Hydrophobicity in 2D materials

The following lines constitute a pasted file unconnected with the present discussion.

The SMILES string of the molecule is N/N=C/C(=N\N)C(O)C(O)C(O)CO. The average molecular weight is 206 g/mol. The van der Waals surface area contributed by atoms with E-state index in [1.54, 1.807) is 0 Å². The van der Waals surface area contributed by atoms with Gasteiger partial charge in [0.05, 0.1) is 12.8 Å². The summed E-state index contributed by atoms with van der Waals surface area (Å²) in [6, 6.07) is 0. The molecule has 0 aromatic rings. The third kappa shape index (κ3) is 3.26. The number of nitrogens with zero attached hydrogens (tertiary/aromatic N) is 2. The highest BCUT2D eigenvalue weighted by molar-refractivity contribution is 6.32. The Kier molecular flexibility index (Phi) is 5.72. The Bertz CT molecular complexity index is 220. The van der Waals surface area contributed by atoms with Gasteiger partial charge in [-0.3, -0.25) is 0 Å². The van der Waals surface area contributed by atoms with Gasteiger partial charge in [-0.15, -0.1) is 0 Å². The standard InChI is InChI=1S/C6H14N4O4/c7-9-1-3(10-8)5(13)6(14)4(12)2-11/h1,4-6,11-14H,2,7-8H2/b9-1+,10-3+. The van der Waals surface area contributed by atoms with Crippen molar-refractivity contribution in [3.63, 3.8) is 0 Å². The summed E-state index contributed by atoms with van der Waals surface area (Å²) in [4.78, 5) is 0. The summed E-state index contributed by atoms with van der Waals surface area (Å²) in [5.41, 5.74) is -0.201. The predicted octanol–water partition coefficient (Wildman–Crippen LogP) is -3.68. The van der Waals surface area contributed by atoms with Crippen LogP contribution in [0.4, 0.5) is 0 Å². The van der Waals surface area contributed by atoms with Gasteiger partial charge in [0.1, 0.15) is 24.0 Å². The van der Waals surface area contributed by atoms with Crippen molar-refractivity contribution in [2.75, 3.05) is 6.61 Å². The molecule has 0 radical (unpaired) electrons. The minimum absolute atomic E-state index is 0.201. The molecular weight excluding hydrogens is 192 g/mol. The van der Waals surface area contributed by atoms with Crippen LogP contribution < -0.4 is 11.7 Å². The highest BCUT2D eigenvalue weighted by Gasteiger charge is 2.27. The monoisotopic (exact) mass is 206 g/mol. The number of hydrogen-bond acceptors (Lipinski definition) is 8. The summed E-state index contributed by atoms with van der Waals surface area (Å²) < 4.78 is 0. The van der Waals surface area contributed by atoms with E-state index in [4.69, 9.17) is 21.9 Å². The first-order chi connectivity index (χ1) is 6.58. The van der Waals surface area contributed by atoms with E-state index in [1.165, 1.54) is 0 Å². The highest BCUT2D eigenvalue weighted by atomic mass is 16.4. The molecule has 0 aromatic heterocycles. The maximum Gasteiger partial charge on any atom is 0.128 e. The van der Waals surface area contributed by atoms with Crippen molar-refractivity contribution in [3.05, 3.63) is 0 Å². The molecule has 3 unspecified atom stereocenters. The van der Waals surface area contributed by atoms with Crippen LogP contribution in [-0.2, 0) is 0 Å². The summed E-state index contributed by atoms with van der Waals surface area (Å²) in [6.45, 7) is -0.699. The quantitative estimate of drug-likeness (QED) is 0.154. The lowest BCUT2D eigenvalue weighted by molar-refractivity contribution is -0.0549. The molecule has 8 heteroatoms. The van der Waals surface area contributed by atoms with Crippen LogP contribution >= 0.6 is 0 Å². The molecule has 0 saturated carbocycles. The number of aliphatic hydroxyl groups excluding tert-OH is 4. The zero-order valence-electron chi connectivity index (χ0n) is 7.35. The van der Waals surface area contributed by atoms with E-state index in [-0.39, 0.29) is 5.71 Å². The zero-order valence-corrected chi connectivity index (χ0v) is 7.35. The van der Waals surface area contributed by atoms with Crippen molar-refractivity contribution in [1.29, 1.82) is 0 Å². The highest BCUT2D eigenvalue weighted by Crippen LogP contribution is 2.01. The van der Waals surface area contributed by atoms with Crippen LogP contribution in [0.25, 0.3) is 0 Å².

Two-dimensional (2D) materials played a vital role in realizing countless novel phenomenon in different areas of materials science and condense matter physics in the last decade. Numerous 2D materials emerged to exhibit a large variety of unusual properties, such as the long spin coherence length in graphene, the large spin splitting in transition metal dichalcogenides (TMDCs), and the spin-polarized tunneling across hexagonal boron nitride (h-BN) to name a few. However, for any practical applications of 2D materials (such as sensors or optoelectronics) at room temperature, an exposure to moisture/air/water can drastically alter the proposed electronic properties and device performance. Moreover, similar effects can also be present in the growth process. Therefore, it is highly desirable to investigate the wetting properties of a 2D system (i.e., whether it is hydrophobic or hydrophilic) by combining experimental observations alongside state-of-the-art theoretical models. This can be accomplished in simulation by building a water-2D materials interface and study its contact characteristics. The key aim of this project is to develop insights into hydrophobic (or hydrophilic) properties of 2D materials via density-functional theory based first-principles calculations.